The Return of the Chestnut

Known as “the grain that grows on a tree,” chestnuts now can be grown locally.
By Hannah Miller
The Return of the Chestnut

Brad Owen, a member of Energy United in Lexington, is surrounded by ripe chestnuts in his Clove County orchard.

American chestnuts gave sustenance and income to many a North Carolina mountain family during the first decades of the 20th century. Wildlife feasted on them, hogs were let loose to devour them, and children gathered them both to eat and to export to northern cities during holiday periods.

The mighty trees that bore them fell with a thud, however, victim of a vicious blight that left scarcely a tree by the middle of the century. The nuts disappeared from the public consciousness.

Now a handful of North Carolina orchardists are trying to awaken food fans' interest in a chestnut that, if not the original, retains some of the genes of that king of the forest. It's a Dunstan chestnut, a cross between a healthy American chestnut and a shorter but blight-resistant Chinese chestnut.

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A prickly chestnut burr pops open to reveal three sweet-tasting nuts inside.

The nuts, which grow three to a prickly burr, have such a sweet taste that, when roasted over a charcoal fire, "they almost taste like steak," says orchardist Brad Owen of Clove County Farm in Lexington, a member of EnergyUnited. It's a taste he and the other members of N.C. Chestnut Growers Association, armed with an N.C. Dept. of Agriculture specialty crops grant, have been introducing at farmers markets and specialty grocery stores, and via www.piedmontlocalfood.com, restaurant chefs, and retailers including Chapel Hill-based gift-box purveyor Southern Season.

Once freed from its burr and the dark brown skin surrounding it, the chestnut is practically an all-purpose food, says Owen. It's high in carbohydrates and much lower in oil than many other nuts, prompting one description of it as "the grain that grows on a tree."

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Freed from their burrs, chestnuts await roasting or boiling.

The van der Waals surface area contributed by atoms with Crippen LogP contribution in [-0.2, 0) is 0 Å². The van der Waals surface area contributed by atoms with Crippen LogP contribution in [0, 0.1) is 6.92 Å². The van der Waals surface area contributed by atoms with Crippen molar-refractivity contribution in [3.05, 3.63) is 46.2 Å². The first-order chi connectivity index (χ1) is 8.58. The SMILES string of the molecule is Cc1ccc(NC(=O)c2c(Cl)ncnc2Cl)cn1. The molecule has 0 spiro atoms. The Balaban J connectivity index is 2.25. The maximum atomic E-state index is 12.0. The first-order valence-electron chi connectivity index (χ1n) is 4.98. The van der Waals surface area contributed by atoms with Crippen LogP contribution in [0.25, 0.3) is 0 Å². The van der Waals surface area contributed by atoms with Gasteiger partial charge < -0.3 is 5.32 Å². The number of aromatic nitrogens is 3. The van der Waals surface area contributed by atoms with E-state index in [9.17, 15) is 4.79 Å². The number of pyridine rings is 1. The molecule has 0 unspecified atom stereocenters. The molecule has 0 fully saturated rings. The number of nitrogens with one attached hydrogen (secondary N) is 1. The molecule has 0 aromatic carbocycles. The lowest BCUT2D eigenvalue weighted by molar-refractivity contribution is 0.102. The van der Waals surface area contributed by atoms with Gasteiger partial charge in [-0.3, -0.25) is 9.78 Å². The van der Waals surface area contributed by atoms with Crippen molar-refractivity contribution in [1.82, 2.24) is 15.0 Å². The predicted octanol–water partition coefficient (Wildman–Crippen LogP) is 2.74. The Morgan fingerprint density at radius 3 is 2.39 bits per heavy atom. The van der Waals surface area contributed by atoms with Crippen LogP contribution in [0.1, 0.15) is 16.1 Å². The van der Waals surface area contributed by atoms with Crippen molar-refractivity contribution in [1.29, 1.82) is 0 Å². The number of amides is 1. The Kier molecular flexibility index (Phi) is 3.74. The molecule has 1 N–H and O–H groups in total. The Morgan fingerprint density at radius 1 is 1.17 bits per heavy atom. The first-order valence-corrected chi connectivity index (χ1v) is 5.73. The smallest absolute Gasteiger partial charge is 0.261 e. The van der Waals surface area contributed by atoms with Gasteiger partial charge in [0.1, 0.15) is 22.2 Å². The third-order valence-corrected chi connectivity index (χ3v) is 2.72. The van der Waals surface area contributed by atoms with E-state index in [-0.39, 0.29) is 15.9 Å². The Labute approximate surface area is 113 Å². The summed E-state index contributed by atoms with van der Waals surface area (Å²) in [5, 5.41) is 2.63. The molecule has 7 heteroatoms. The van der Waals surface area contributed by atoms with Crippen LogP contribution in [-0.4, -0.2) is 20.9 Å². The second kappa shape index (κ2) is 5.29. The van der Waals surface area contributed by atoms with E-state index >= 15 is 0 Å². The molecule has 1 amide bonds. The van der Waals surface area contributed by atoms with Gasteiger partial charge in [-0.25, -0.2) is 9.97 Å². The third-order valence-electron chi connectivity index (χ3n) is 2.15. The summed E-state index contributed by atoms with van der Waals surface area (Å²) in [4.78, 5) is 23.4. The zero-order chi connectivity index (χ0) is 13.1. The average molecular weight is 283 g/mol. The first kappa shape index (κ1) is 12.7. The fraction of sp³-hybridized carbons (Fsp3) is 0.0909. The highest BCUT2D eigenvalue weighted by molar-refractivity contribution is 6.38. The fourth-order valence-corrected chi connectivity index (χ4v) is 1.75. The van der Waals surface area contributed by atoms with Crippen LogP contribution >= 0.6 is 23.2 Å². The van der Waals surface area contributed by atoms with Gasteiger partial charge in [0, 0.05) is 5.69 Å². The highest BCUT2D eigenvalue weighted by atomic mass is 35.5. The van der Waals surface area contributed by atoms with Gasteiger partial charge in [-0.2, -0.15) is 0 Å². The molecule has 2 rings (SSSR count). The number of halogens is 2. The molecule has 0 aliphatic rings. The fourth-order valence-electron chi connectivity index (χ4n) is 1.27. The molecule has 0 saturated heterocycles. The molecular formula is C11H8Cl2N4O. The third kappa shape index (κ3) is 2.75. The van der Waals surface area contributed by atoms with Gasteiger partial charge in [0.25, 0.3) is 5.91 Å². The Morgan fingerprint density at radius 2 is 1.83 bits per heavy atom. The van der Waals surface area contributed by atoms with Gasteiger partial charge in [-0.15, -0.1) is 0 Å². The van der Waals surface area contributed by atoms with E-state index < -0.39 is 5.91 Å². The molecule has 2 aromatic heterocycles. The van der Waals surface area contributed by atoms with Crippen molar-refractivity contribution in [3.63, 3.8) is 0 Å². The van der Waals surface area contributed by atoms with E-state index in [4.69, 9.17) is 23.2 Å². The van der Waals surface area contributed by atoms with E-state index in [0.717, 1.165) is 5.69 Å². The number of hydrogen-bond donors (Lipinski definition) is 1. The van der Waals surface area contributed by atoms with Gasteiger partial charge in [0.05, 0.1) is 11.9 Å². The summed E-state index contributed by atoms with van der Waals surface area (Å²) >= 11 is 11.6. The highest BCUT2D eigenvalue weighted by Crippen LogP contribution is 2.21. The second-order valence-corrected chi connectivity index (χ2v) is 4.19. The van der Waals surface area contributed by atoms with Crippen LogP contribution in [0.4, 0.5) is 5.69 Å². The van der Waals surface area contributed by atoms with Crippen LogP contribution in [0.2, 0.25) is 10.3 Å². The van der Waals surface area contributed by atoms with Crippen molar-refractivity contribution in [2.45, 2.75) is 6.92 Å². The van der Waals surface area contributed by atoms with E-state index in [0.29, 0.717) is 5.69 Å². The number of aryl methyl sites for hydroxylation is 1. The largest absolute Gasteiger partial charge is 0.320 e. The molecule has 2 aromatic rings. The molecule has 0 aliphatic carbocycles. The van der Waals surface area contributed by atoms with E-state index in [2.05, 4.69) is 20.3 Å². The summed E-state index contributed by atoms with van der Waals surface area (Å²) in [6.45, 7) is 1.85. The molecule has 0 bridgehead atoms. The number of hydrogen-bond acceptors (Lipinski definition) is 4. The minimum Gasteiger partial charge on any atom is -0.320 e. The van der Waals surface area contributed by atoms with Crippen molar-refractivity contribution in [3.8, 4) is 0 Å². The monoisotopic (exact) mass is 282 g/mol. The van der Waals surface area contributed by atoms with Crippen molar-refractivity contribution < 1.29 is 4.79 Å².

"It's more like a potato than it is a pecan, but with a much more robust flavor," says Richard Teague, who, with 500 trees on his High Rock Farm in Gibsonville (www.high-rock-farm.org), is the largest grower. He grinds some of his nuts into gluten-free flour in his grist mill, and Owen, whose output has grown steadily, hopes to have some of his nuts ground there as well.

Lee Hinkle, proprietor of the old-fashioned Conrad & Hinkle Food Market on Lexington's town square, says he sold nearly all of Owen's 10-pound delivery of nuts in one autumn week — at $5.99 a pound. He expects to sell 10 pounds per week October–December.

He has two kinds of customers for the nuts. The first are the nostalgic ones. "The old-timers that come in here know exactly what to do," he says. "They'll line them up along the hearth (to roast)."

The other category of customer is the health-conscious one, who appreciates the fact that the chestnuts are organically grown, gluten-free and have a low fat content.

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Before roasting, Brad Owen scores a chestnut with a knife so that steam can escape.

Brenda Sutton, the Rockingham County Extension director who as "The Produce Lady" promotes N.C.-grown foods on www.theproducelady.org, is gluten-intolerant and therefore "passionate" about chestnuts, she says. She's featuring a video on using N.C.-grown chestnuts on the website this month. Her favorite dish is a chestnut-flour cake recipe from Richard Teague that uses extra eggs to make up for the lack of gluten, ordinarily a binding agent in dough. "It's like German chocolate cake," she says.

American chestnuts gave sustenance and income to many a North Carolina mountain family during the first decades of the 20th century. Wildlife feasted on them, hogs were let loose to devour them, and children gathered them both to eat and to export to northern cities during holiday periods.

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Charcoal or wood burned in an open fire gives chestnuts a special flavor, says Brad Owen. He uses a pan with holes or a popcorn popper.

The mighty trees that bore them fell with a thud, however, victim of a vicious blight that left scarcely a tree by the middle of the century. The nuts disappeared from the public consciousness.

Now a handful of North Carolina orchardists are trying to awaken food fans' interest in a chestnut that, if not the original, retains some of the genes of that king of the forest. It's a Dunstan chestnut, a cross between a healthy American chestnut and a shorter but blight-resistant Chinese chestnut.

Chef Dion Sprenkle at Dion's restaurant in Welcome makes pancake batter with the flour and also fries calamari with it. "It gives it a nice, nutty brown sweet taste to it," he says.

And at Pinocchio's of Spencer, Italian-born chef Guiseppe Lopriore serves shiitake mushrooms over chestnut fettuccine. "People like it because it's kind of salty but, at the same time, it has a sweet taste."

He also boils nuts that Brad Owen brings him, then throws them in the food processor. Voila! It's a custard base, which he puts in an ice cream glass with chocolate, rum and vanilla. On top he puts a garnish, "a little whipping cream and a whole chestnut."

"If you want something different, this is the place," he says.

About the Author

Hannah Miller is a Carolina Country contributing writer who lives in Charlotte.

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